Step 3 – Look for evidence of skills in your activities

There are a number of different ways of doing this:

Look for specific behaviours

If you are looking for evidence for a specific skill, just pick one of the behaviours associated with that skill.

For example, if you are trying to find examples of your communication skills, try to remember times when you: ‘anticipated potential misunderstandings or likely areas of confusion and checking that the right message has been communicated’.

If you can find any, you have probably identified some evidence for your communication skills. Do the same thing with the rest of the behaviours.

List and analyse

Start off by making some lists.

  • List your achievements – Make a list of things you are proud of. They could be from your work or non-work activities.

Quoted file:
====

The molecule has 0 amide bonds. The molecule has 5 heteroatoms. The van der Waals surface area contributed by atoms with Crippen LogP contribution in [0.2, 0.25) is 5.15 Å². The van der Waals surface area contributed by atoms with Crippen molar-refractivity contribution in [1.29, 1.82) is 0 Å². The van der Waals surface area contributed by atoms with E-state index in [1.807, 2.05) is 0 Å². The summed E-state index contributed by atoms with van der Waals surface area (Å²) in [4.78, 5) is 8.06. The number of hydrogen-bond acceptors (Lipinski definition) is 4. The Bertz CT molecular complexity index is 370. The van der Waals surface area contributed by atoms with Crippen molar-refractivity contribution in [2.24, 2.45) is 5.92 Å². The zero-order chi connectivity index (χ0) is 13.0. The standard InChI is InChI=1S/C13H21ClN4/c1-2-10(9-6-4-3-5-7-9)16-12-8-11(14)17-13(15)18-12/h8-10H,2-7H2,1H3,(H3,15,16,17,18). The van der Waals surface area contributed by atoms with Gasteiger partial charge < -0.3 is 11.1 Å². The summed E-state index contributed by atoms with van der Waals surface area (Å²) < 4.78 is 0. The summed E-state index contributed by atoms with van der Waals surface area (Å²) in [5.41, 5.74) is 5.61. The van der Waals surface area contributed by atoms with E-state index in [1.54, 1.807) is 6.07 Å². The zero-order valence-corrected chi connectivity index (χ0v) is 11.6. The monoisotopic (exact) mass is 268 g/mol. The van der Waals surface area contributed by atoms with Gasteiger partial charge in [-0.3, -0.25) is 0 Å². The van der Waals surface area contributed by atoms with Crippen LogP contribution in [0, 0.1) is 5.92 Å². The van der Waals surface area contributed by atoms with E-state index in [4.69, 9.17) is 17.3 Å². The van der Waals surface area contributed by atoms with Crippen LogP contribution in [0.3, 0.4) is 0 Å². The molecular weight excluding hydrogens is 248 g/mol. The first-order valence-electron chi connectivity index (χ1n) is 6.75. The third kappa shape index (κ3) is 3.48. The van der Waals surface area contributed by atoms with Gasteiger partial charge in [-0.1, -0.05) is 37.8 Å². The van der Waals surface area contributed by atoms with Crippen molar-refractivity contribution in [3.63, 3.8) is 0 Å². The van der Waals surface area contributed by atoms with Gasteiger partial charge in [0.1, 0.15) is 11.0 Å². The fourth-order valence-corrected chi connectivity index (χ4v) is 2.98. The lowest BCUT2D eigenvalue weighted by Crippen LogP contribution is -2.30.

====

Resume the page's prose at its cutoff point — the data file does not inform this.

• What have you done well? When were you uncertain that you could manage something, but you pulled it off? When did you face a challenge? When did you surprise yourself? When did you get some praise or good feedback for something you did?
  • List your daily activities – What do you do regularly? What behaviours are part of your day-to-day routine? What things do you do without really thinking about them?

Now, go through each item on your list and try to explore how you used various skills within that activity, just as in Step 2 we looked for elements of communication skills in the job responsibility. How did you use communication skills? How did you use problem solving?

One way to think of this is to imagine that you have to recruit your replacement for that particular activity. If someone else was going to do it as well as you, what skills and qualities would they have to demonstrate?